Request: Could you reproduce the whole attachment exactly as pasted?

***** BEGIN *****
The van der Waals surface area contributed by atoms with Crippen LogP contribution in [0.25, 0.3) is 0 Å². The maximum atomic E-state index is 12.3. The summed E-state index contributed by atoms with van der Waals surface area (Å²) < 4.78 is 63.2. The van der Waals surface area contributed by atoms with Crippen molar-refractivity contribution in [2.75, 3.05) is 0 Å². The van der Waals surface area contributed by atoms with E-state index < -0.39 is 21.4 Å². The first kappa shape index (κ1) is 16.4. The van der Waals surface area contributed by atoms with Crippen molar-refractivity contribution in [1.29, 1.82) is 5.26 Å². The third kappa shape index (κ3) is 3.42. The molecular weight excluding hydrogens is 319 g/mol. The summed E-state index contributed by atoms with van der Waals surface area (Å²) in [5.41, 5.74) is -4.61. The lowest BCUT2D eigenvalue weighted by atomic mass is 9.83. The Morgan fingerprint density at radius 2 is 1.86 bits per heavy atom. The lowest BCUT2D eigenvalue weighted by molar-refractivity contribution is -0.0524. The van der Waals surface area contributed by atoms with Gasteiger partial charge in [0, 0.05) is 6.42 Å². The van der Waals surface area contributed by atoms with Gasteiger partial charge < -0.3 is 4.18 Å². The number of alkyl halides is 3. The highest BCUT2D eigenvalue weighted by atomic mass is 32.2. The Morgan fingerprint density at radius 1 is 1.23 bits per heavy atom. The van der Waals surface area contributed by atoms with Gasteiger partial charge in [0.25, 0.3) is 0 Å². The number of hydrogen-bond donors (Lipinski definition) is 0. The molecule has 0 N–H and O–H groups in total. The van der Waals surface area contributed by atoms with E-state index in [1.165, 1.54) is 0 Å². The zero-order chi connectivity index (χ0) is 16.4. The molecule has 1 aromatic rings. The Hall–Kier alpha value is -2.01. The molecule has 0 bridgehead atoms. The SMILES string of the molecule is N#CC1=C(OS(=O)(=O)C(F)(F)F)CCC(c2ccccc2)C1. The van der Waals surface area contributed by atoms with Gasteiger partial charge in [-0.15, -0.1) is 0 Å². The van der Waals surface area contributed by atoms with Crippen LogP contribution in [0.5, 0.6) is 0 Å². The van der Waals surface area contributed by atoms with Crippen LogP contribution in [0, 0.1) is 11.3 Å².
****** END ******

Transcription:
The van der Waals surface area contributed by atoms with Crippen LogP contribution in [0.25, 0.3) is 0 Å². The maximum atomic E-state index is 12.3. The summed E-state index contributed by atoms with van der Waals surface area (Å²) < 4.78 is 63.2. The van der Waals surface area contributed by atoms with Crippen molar-refractivity contribution in [2.75, 3.05) is 0 Å². The van der Waals surface area contributed by atoms with E-state index < -0.39 is 21.4 Å². The first kappa shape index (κ1) is 16.4. The van der Waals surface area contributed by atoms with Crippen molar-refractivity contribution in [1.29, 1.82) is 5.26 Å². The third kappa shape index (κ3) is 3.42. The molecular weight excluding hydrogens is 319 g/mol. The summed E-state index contributed by atoms with van der Waals surface area (Å²) in [5.41, 5.74) is -4.61. The lowest BCUT2D eigenvalue weighted by atomic mass is 9.83. The Morgan fingerprint density at radius 2 is 1.86 bits per heavy atom. The lowest BCUT2D eigenvalue weighted by molar-refractivity contribution is -0.0524. The van der Waals surface area contributed by atoms with Gasteiger partial charge in [0, 0.05) is 6.42 Å². The van der Waals surface area contributed by atoms with Gasteiger partial charge < -0.3 is 4.18 Å². The number of alkyl halides is 3. The highest BCUT2D eigenvalue weighted by atomic mass is 32.2. The Morgan fingerprint density at radius 1 is 1.23 bits per heavy atom. The van der Waals surface area contributed by atoms with Gasteiger partial charge in [0.25, 0.3) is 0 Å². The number of hydrogen-bond donors (Lipinski definition) is 0. The molecule has 0 N–H and O–H groups in total. The van der Waals surface area contributed by atoms with E-state index in [1.165, 1.54) is 0 Å². The zero-order chi connectivity index (χ0) is 16.4. The molecule has 1 aromatic rings. The Hall–Kier alpha value is -2.01. The molecule has 0 bridgehead atoms. The SMILES string of the molecule is N#CC1=C(OS(=O)(=O)C(F)(F)F)CCC(c2ccccc2)C1. The van der Waals surface area contributed by atoms with Gasteiger partial charge in [-0.15, -0.1) is 0 Å². The van der Waals surface area contributed by atoms with Crippen LogP contribution in [0.5, 0.6) is 0 Å². The van der Waals surface area contributed by atoms with Crippen LogP contribution in [0, 0.1) is 11.3 Å².